One needn’t look any further than across the border in Mexico to comprehend the failures of gun control in curbing crime. Like Brazil and Colombia, Mexico has some of the most stringent gun control policies in the region.
With only one official gun store in the country, located in the capital of Mexico City, law-abiding citizens have very little options for attaining weapons. Potential buyers must not only submit references and demonstrate that their income was legally earned, they also must be photographed and fingerprinted. And once they’ve successfully jumped these hoops, they can only purchase one firearm.
Despite all the red tape in acquiring a firearm, Mexico is awash with guns in criminal hands.
This has not served the Mexican people well, as they are frequently at the mercy of powerful drug cartels.
While extreme, the Venezuelan case can shed light on the effects of gun control. The late Hugo Chávez and Nicolás Maduro’s socialist policies have not only impoverished millions of Venezuelans, but they have also completely ripped the social fabric of Venezuelan society apart.
As a result, Venezuela has 10 of the most violent cities in all Latin America according to the CCSPJP’s ranking, with Caracas at the top of the list.
In response to the rampant levels of crime, the Venezuela government started by banning the private ownership of firearms in 2012. Studies show that while Venezuelan crime rates were already high before the ban, Venezuela’s gun control measures did not seem to make a dent on crime
With the Venezuelan government’s recent call to mobilize armed militia members, it makes sense for Venezuelans to be allowed to carry weapons for self-defense not only to protect themselves from common criminals, but from a government that has a proven track record of tyrannical behavior.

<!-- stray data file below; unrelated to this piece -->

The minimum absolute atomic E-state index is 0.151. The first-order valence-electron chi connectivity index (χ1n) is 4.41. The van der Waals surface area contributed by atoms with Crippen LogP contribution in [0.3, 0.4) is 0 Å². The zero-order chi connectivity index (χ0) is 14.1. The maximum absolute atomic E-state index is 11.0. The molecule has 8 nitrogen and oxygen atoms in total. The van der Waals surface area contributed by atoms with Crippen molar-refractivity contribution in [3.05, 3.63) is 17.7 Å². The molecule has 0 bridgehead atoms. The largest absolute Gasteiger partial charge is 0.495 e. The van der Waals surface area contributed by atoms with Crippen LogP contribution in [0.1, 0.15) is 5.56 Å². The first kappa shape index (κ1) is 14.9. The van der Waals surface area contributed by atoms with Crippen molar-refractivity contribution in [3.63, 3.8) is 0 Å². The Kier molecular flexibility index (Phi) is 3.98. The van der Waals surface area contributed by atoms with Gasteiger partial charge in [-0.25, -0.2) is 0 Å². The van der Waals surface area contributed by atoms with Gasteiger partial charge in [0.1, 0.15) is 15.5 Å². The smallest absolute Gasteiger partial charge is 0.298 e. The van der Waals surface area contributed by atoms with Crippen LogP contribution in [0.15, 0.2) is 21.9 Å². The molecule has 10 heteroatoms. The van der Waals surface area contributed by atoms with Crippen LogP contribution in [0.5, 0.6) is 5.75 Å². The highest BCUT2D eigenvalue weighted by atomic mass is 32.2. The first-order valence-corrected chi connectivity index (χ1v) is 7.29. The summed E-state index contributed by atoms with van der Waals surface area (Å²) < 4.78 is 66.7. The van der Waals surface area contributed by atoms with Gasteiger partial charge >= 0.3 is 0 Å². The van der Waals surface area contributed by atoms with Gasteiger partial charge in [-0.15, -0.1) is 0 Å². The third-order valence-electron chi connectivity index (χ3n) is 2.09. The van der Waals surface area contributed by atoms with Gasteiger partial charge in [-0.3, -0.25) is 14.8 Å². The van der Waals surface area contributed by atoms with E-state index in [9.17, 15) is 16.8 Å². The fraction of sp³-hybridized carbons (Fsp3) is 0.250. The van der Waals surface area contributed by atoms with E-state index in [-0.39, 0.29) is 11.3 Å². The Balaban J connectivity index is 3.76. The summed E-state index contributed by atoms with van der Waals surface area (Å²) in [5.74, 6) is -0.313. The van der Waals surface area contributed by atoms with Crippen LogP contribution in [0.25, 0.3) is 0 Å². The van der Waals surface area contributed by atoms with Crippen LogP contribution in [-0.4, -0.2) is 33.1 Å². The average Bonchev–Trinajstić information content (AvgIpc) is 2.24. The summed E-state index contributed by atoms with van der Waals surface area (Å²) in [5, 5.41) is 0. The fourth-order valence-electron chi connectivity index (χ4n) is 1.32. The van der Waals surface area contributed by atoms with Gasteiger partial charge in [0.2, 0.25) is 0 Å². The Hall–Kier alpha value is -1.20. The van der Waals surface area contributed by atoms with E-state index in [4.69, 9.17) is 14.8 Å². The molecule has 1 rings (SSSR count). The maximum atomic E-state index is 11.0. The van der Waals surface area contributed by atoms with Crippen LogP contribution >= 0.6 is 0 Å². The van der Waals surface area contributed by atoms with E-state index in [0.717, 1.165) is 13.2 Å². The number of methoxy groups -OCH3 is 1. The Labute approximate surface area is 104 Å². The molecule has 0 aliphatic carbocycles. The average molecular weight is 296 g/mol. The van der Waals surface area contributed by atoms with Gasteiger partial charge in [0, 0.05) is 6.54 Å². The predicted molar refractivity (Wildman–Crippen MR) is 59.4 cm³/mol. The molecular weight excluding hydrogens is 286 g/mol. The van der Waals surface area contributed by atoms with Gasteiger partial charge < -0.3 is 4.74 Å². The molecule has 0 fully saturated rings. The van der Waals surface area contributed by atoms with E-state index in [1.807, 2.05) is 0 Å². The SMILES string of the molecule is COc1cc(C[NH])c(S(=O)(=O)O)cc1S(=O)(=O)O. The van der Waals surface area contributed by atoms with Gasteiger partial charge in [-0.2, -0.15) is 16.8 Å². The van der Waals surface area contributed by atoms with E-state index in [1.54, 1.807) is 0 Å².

A Modest Proposal
What can be done in the short term to ameliorate the rampant degree of violence in Latin America?
For starters, it would behoove Latin American policymakers to consider tackling these problems from a self-defense angle. A good first step would be to allow law-abiding citizens to freely own and carry firearms for self-defense.
These policies would come in handy in a region where the integrity of law enforcement and military forces is frequently called into question. The harsh reality is that in many Latin American countries the lines between the political and criminal classes are blurry at best. Thus, counting on public entities to deliver security services in these countries is simply a fool’s errand.
Eighteenth-century Americans understood the importance of private gun ownership as a bulwark against potential tyranny. But gun ownership has also served as a practical means of self-defense for numerous citizens, especially when considering the inefficiency of police agencies in providing security.
All in all, Latin America would benefit from policies that allow law-abiding citizens to exercise their right to self-defense. While this may not be a cure-all for the region’s rampant violence, it at least gives the citizenry a fighting chance in the face of organized crime and authoritarian regimes.
José Niño is a graduate student based in Fort Collins, Colorado, and an analyst with the Acton Circle of Chile.
Source: Mises Institute